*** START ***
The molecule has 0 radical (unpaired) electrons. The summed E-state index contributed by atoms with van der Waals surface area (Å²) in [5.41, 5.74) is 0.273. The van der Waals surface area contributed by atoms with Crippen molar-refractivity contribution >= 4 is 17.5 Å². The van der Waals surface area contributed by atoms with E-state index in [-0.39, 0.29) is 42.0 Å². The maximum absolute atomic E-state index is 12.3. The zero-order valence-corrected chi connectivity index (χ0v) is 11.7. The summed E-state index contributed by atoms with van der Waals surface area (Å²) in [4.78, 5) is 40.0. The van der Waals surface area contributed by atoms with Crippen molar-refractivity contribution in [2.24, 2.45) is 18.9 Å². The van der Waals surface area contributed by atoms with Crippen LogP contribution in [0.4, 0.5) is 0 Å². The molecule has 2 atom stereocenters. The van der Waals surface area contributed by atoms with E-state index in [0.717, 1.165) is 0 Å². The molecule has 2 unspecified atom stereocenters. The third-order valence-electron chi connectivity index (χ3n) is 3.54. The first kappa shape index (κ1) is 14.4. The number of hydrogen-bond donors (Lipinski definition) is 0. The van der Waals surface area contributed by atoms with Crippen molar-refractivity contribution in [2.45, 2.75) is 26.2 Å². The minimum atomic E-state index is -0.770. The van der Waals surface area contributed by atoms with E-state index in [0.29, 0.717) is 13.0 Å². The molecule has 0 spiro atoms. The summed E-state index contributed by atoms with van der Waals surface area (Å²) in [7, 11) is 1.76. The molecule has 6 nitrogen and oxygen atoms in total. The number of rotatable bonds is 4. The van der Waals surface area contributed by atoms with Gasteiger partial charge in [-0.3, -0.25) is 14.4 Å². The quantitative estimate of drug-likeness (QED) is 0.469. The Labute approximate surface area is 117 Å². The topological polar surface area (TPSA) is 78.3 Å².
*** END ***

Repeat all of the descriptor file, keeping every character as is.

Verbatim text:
The molecule has 0 radical (unpaired) electrons. The summed E-state index contributed by atoms with van der Waals surface area (Å²) in [5.41, 5.74) is 0.273. The van der Waals surface area contributed by atoms with Crippen molar-refractivity contribution >= 4 is 17.5 Å². The van der Waals surface area contributed by atoms with E-state index in [-0.39, 0.29) is 42.0 Å². The maximum absolute atomic E-state index is 12.3. The zero-order valence-corrected chi connectivity index (χ0v) is 11.7. The summed E-state index contributed by atoms with van der Waals surface area (Å²) in [4.78, 5) is 40.0. The van der Waals surface area contributed by atoms with Crippen molar-refractivity contribution in [2.24, 2.45) is 18.9 Å². The van der Waals surface area contributed by atoms with Crippen LogP contribution in [0.4, 0.5) is 0 Å². The molecule has 2 atom stereocenters. The van der Waals surface area contributed by atoms with E-state index in [0.717, 1.165) is 0 Å². The molecule has 2 unspecified atom stereocenters. The third-order valence-electron chi connectivity index (χ3n) is 3.54. The first kappa shape index (κ1) is 14.4. The number of hydrogen-bond donors (Lipinski definition) is 0. The van der Waals surface area contributed by atoms with Crippen molar-refractivity contribution in [2.45, 2.75) is 26.2 Å². The minimum atomic E-state index is -0.770. The van der Waals surface area contributed by atoms with E-state index in [0.29, 0.717) is 13.0 Å². The molecule has 0 spiro atoms. The summed E-state index contributed by atoms with van der Waals surface area (Å²) in [7, 11) is 1.76. The molecule has 6 nitrogen and oxygen atoms in total. The number of rotatable bonds is 4. The van der Waals surface area contributed by atoms with Gasteiger partial charge in [-0.3, -0.25) is 14.4 Å². The quantitative estimate of drug-likeness (QED) is 0.469. The Labute approximate surface area is 117 Å². The topological polar surface area (TPSA) is 78.3 Å².